About the wanna-be-buzz words
“Syke” I derived from “psyche” and is pronounced the same way. “Bod” is simply an obscure (at least for those of us non-natives) English word for “body”. You be the judge of my marketing lingo creativity.
My syke is my digital “soul.” My syke is everything digital I own – identity, profiles, operating system, applications, configurations, preferences, and data.
A bod is a digital “body” – a computer with processing and storage capabilities. Bods are as small as to be easily portable in bags and even pockets, interchangeable, cheap, and retailed as widely as batteries. I need a bod to run my syke.
Periphery (display, input devices, etc) is like furniture. I expect to find periphery everywhere (including in cars, planes) – the same way I expect to find chairs when I enter a room. I just “plug” (wirelessly, of course) my bod and start using my syke.
All I have to carry is my bod. Not that I couldn’t use another one, but at least for the foreseeable future it will still be somewhat inconvenient to download a whole syke. A syke could be many, many gigabytes.
Instances of my syke are stored in (1) my bod and in (2) a secure digital bank. Whenever I connect to the Net, my syke is synchronized.
I am the only person that can start and run my syke – the bod recognizes me via some bio stuff (finger, eye, dna, etc…). Forget passwords… don’t need them. Criminals need my bio body to crack my syke – nothing new about this. There’s a long tradition in bio body protection – it’s not a computer problem.
Ah… one last thing. For those of you who pretend doing something with a computer outdoors… just wait for the cool periphery coming: clothes with keyboards “painted” on them, sunglasses with microdisplays, and other such stuff.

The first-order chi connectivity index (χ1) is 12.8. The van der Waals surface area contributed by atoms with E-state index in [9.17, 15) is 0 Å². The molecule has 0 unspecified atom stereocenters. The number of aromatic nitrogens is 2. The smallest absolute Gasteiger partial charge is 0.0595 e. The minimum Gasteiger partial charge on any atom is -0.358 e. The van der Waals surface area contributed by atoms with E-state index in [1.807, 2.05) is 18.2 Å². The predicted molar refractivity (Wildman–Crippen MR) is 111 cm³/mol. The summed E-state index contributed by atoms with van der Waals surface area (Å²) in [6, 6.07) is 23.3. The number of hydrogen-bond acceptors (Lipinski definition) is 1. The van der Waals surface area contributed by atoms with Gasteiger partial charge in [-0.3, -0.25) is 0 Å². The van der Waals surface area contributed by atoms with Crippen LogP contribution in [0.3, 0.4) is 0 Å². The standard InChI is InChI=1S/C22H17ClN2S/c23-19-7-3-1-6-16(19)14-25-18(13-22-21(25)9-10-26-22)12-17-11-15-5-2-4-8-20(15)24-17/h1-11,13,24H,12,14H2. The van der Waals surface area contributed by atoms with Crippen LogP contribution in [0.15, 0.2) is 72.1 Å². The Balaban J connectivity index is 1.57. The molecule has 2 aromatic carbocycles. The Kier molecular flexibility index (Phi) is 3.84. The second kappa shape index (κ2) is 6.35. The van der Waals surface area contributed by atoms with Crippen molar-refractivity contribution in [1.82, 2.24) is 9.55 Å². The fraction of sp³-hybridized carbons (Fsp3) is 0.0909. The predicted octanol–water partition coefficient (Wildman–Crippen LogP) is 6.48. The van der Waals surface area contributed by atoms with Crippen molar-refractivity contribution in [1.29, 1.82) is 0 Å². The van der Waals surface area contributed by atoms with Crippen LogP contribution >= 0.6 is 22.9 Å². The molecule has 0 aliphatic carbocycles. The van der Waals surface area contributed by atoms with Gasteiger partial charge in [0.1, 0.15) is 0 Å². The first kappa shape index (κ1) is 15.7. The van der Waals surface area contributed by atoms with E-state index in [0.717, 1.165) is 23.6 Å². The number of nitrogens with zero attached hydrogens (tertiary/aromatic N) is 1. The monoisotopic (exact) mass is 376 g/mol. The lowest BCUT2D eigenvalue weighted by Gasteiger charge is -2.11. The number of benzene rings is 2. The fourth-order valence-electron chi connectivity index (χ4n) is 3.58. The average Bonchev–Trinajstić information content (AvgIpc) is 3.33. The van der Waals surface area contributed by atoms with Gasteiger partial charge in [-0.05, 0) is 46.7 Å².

I’m not a computer scientist. I’m simply a knowledgeable present day computer user (“user” here is very close to being a euphemism for “slave”).
Update January 2010… five years later:
Just saw a good anti-Apple essay by Paul Graham from November 2009 in which he writes:
“Could anyone make a device that you’d carry around in your pocket like a phone, and yet would also work as a development machine? It’s hard to imagine what it would look like.”
And then Paul goes on by putting out an RFS (Request for Solution) on Y Combinator:
“There seems a reasonable chance that handheld devices will displace laptops as development machines in the same way that laptops displaced desktops… Maybe you’d have to make significant innovations in input and display devices. The real test is whether you can create an acceptable development environment on something small enough that you’d be willing to use it as a phone. Whatever the solution turned out to be, the result would end up being useful to more than just developers.”